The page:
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Published: 13 Jul 2012
|Winding-up of a company and close corporation under the new Companies Act|
In the matter of Budge & Others NNO vs Midnight Storm Investments 256 (Pty) Ltd and Others, the South Gauteng High Court recently considered an application for the winding-up of a company and close corporation under Section 81 (1)(d)(iii) of the New Companies Act 71 of 2008 (“the 2008 Act”).
In terms of that Section a court may order a solvent company to be wound-up if:
(d) The company, one or more directors or one or more shareholders have applied to the court for an order to wind-up a company on the grounds that –
(iii) It is otherwise just and equitable for the company to be wound-up...”
The court held that the “just and equitable” basis for the winding-up of a solvent company in terms of this section of the Act should not be restrictively interpreted and limited to circumstances referred to in the preceding sub-sections (see (d)(i) and (d)(ii)), as was contended by the respondents.
The court held that sub-section 1(d)(i) applied to a situation where the directors were deadlocked in the management of a company and subsection 1(d)(ii) applied to a situation where shareholders are deadlocked in voting power.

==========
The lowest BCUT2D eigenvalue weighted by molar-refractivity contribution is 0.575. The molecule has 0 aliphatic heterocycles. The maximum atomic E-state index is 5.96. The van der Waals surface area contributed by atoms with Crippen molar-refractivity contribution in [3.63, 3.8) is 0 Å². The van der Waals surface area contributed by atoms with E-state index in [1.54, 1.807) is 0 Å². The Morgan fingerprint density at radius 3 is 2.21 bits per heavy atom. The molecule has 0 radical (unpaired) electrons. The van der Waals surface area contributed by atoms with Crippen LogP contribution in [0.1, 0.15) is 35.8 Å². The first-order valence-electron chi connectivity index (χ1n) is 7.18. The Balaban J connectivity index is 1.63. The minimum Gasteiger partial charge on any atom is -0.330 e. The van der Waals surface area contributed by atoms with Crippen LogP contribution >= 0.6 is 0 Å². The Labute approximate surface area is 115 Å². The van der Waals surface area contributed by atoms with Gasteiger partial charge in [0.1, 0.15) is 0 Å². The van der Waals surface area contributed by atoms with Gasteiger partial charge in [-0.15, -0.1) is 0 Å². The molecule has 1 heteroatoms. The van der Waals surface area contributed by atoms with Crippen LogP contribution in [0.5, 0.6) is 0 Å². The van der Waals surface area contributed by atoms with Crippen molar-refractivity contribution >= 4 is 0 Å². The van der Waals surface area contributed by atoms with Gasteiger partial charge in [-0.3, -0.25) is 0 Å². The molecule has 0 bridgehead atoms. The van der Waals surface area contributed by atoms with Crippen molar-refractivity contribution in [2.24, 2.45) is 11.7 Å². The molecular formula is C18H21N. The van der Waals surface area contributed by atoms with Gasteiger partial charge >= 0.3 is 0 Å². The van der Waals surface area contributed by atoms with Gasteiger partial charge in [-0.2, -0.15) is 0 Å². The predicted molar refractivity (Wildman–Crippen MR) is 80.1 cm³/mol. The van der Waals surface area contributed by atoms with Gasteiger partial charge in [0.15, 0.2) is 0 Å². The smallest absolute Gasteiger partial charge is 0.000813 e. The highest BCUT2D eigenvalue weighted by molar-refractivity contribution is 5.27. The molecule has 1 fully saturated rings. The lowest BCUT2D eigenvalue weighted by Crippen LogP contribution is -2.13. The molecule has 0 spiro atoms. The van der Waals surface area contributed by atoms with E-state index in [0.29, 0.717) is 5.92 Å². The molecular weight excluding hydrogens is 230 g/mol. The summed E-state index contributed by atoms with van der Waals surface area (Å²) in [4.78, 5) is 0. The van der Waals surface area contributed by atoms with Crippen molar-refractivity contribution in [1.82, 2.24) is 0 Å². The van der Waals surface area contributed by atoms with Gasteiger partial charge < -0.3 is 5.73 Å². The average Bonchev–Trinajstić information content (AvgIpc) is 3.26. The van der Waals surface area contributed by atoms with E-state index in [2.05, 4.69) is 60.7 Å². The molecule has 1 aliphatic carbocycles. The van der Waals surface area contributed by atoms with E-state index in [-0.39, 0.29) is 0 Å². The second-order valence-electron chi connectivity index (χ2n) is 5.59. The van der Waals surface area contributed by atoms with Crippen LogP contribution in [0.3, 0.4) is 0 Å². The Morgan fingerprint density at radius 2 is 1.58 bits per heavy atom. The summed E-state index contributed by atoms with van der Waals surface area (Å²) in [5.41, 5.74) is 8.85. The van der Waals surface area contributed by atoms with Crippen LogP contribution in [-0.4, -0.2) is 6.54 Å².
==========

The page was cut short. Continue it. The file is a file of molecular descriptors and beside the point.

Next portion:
The court held that the legislature had now modified the judicially developed deadlock category that forms part of the just and equitable ground for the winding-up of a company and made its application subject to certain new requirements.
Because the applicants had proved to the court there existed a justifiable lack of confidence in the conduct of one of the directors and in the management of the affairs of the two corporate entities, the court ordered the winding-up of the company and close corporation at the instance of the applicants.
This is an interesting judgement in that the court has now indicated that the “just and equitable” ground for winding-up entities should be considered more broadly to also include deadlock situations.
Written by Leander Opperman – partner – Adams & Adams